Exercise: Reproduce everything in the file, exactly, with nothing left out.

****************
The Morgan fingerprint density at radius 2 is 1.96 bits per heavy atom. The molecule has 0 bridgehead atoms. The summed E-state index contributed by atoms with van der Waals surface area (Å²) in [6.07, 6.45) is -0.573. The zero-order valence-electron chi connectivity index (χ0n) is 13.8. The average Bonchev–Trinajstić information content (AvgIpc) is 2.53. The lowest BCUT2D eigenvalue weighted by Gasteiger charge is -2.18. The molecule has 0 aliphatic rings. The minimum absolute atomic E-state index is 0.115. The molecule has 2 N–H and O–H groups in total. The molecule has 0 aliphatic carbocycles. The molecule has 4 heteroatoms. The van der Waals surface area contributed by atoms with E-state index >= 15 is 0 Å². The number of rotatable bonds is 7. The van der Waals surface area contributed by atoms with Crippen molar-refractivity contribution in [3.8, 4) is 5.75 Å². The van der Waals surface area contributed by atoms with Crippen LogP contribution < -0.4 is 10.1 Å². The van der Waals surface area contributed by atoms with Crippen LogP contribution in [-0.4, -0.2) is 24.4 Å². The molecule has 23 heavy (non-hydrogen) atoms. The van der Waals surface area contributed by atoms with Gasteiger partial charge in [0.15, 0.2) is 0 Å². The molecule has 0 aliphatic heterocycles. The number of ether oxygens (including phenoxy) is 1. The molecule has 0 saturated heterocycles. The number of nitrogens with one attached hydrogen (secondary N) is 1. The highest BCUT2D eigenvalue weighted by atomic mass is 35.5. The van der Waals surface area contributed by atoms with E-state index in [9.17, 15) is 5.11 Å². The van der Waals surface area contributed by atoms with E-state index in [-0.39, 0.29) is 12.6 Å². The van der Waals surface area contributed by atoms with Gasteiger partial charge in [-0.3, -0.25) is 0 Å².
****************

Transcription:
The Morgan fingerprint density at radius 2 is 1.96 bits per heavy atom. The molecule has 0 bridgehead atoms. The summed E-state index contributed by atoms with van der Waals surface area (Å²) in [6.07, 6.45) is -0.573. The zero-order valence-electron chi connectivity index (χ0n) is 13.8. The average Bonchev–Trinajstić information content (AvgIpc) is 2.53. The lowest BCUT2D eigenvalue weighted by Gasteiger charge is -2.18. The molecule has 0 aliphatic rings. The minimum absolute atomic E-state index is 0.115. The molecule has 2 N–H and O–H groups in total. The molecule has 0 aliphatic carbocycles. The molecule has 4 heteroatoms. The van der Waals surface area contributed by atoms with E-state index >= 15 is 0 Å². The number of rotatable bonds is 7. The van der Waals surface area contributed by atoms with Crippen molar-refractivity contribution in [3.8, 4) is 5.75 Å². The van der Waals surface area contributed by atoms with Crippen LogP contribution < -0.4 is 10.1 Å². The van der Waals surface area contributed by atoms with Crippen LogP contribution in [-0.4, -0.2) is 24.4 Å². The molecule has 23 heavy (non-hydrogen) atoms. The van der Waals surface area contributed by atoms with Gasteiger partial charge in [0.15, 0.2) is 0 Å². The molecule has 0 aliphatic heterocycles. The number of ether oxygens (including phenoxy) is 1. The molecule has 0 saturated heterocycles. The number of nitrogens with one attached hydrogen (secondary N) is 1. The highest BCUT2D eigenvalue weighted by atomic mass is 35.5. The van der Waals surface area contributed by atoms with E-state index in [9.17, 15) is 5.11 Å². The van der Waals surface area contributed by atoms with E-state index in [-0.39, 0.29) is 12.6 Å². The van der Waals surface area contributed by atoms with Gasteiger partial charge in [-0.3, -0.25) is 0 Å².